DALLAS – American Airlines and four smaller carriers have reached a deal with the government for billions in additional federal loans, a sign of the industry’s desperate struggle to survive a drop in air travel caused by the virus pandemic.
The Treasury Department said Thursday it has signed letters of intent for new loans to American, Spirit Airlines, Frontier Airlines, Hawaiian Airlines and SkyWest Airlines.
All major U.S. airlines had previously agreed to a combination of grants and loans to help cover salary costs through September 30. These five carriers are the first to tentatively accept loans from a separate $ 25 billion kitty that Congress has set aside as part of a $ 2.2 billion measure to help businesses affected by the pandemic.
American Airlines said it signed a term sheet with the Treasury for a $ 4.75 billion loan, which would be in addition to the $ 5.8 billion the Treasury has already agreed to give to American.
“We need to complete legal work to reach a definitive credit agreement, but we plan to finalize this loan in the third quarter,” US CEO Doug Parker and Chairman Robert Isom said in a note to employees. They said the additional loan would give the United States about $ 15 billion in liquidity.
American is widely regarded as the weakest financially of the largest US airlines, having entered the pandemic with the greatest debt. Isom said in May that the airline was considering using its AAdvantage frequent flyer program as collateral for a federal loan.
Details on the terms of the new loans for American and others were not immediately clear. The Treasury Department said it would release the documentation within 72 hours of the deals being finalized – which, judging by American’s comments, could take weeks.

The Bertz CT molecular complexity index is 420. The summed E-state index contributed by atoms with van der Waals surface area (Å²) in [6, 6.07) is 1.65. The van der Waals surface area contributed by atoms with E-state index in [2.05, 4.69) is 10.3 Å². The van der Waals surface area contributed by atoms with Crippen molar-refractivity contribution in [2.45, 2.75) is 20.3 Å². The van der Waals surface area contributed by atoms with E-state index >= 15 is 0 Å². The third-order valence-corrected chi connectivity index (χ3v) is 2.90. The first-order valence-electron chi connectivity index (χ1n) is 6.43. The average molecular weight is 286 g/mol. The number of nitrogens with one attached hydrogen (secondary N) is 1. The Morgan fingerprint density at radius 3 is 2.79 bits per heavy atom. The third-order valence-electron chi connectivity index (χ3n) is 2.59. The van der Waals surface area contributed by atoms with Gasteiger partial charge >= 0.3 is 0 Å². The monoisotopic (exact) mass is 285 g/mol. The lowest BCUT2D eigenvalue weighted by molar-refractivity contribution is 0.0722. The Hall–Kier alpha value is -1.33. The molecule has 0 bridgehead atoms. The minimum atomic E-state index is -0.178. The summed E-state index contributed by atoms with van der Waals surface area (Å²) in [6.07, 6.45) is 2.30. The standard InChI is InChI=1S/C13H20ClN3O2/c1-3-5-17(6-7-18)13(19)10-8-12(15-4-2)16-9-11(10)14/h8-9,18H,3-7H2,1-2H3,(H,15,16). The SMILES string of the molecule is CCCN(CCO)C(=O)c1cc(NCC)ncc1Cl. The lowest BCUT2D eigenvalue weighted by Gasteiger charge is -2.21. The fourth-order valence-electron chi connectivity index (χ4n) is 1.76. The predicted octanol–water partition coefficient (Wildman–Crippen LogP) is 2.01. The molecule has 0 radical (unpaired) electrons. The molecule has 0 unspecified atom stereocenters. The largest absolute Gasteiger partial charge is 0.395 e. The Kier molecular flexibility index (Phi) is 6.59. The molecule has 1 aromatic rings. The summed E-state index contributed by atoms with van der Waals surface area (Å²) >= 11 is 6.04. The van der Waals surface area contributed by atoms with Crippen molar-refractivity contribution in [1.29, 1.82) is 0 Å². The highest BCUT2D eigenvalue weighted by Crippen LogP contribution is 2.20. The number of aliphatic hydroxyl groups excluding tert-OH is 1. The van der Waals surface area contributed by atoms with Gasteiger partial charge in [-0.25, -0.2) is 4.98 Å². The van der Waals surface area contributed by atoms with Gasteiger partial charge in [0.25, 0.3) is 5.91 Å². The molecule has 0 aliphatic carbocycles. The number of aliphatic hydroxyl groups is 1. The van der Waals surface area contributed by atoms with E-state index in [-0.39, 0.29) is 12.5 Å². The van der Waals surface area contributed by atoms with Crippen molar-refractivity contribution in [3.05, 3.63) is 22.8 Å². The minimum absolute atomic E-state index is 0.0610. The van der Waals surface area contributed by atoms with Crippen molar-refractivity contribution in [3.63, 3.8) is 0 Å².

A spokeswoman for SkyWest, which operates regional flights for major airlines, said the company “is still assessing our level of involvement with the Treasury.” The other three airlines signing letters of intent did not immediately respond to requests for comment.
Spirit and Frontier are low cost carriers primarily catering to leisure travelers. Hawaiian relies heavily on vacationers visiting the islands from the Americas and Asia – they were subjected to a 14-day quarantine upon arrival.
Airlines received special treatment from Congress and the White House when drafting the virus aid measure, which was approved in March. It has provided up to $ 50 billion in subsidies, loans and guarantees to passenger airlines, plus $ 8 billion for freight carriers. The measure gave the Treasury the power to demand compensation from taxpayers, including in the form of partial dividends.
Airlines are expected to cut thousands of jobs in October, when federal payroll assistance runs out. Many encourage employees to resign or retire.
American Airlines, which started the year with around 130,000 employees, still expects to have 20,000 too many for the number of flights it plans to make this fall, its executives said on Friday. Delta Air Lines warned 2,500 pilots last week of potential time off.
Six major airline unions have called on Congress to give companies an additional $ 25 billion to prevent layoffs until next March.
Analysts believed interest on the second batch of federal loans would be lower due to terms – including giving the government a potential equity stake – and the availability of money from private sources. Major carriers including American, United, Delta and Southwest have raised billions of available liquidity in the private credit market.
Treasury Secretary Steven Mnuchin said his department was still discussing loans with other airlines and hoped to make deals as soon as possible. Some, including United Airlines, have said they will apply for loans but may not use them.
Air travel to the United States fell about 95% from March 1 to mid-April, as the government restricted travel to slow the spread of the virus and travelers feared contracting it. Travel has picked up slowly since then, but air passenger numbers are still around 75% lower than a year ago.
Investors reacted moderately to the Treasury announcement. Shares of American Airlines and its three closest competitors – Delta, United and Southwest – ranged from 1% to 1% at midday.